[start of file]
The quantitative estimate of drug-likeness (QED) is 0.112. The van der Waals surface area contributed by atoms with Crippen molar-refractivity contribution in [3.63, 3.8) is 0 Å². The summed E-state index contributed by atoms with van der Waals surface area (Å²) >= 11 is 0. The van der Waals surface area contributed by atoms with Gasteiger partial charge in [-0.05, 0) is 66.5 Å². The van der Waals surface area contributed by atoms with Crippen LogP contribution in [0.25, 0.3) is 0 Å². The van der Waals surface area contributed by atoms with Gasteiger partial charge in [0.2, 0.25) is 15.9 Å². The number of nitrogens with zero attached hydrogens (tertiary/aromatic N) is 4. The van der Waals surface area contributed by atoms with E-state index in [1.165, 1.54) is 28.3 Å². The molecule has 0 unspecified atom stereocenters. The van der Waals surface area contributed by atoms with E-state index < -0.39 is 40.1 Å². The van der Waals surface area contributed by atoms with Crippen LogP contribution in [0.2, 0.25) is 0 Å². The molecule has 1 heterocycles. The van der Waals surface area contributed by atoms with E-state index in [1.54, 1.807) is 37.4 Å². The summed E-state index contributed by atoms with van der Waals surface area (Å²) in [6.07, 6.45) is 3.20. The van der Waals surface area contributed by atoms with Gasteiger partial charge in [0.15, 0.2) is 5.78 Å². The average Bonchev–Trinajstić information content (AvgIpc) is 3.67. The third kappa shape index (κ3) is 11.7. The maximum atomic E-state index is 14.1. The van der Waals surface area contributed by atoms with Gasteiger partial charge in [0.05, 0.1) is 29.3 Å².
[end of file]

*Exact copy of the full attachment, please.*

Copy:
The quantitative estimate of drug-likeness (QED) is 0.112. The van der Waals surface area contributed by atoms with Crippen molar-refractivity contribution in [3.63, 3.8) is 0 Å². The summed E-state index contributed by atoms with van der Waals surface area (Å²) >= 11 is 0. The van der Waals surface area contributed by atoms with Gasteiger partial charge in [-0.05, 0) is 66.5 Å². The van der Waals surface area contributed by atoms with Crippen LogP contribution in [0.25, 0.3) is 0 Å². The van der Waals surface area contributed by atoms with Gasteiger partial charge in [0.2, 0.25) is 15.9 Å². The number of nitrogens with zero attached hydrogens (tertiary/aromatic N) is 4. The van der Waals surface area contributed by atoms with E-state index in [1.165, 1.54) is 28.3 Å². The molecule has 0 unspecified atom stereocenters. The van der Waals surface area contributed by atoms with E-state index < -0.39 is 40.1 Å². The van der Waals surface area contributed by atoms with Crippen LogP contribution in [0.2, 0.25) is 0 Å². The molecule has 1 heterocycles. The van der Waals surface area contributed by atoms with E-state index in [1.54, 1.807) is 37.4 Å². The summed E-state index contributed by atoms with van der Waals surface area (Å²) in [6.07, 6.45) is 3.20. The van der Waals surface area contributed by atoms with Gasteiger partial charge in [0.15, 0.2) is 5.78 Å². The average Bonchev–Trinajstić information content (AvgIpc) is 3.67. The third kappa shape index (κ3) is 11.7. The maximum atomic E-state index is 14.1. The van der Waals surface area contributed by atoms with Gasteiger partial charge in [0.05, 0.1) is 29.3 Å².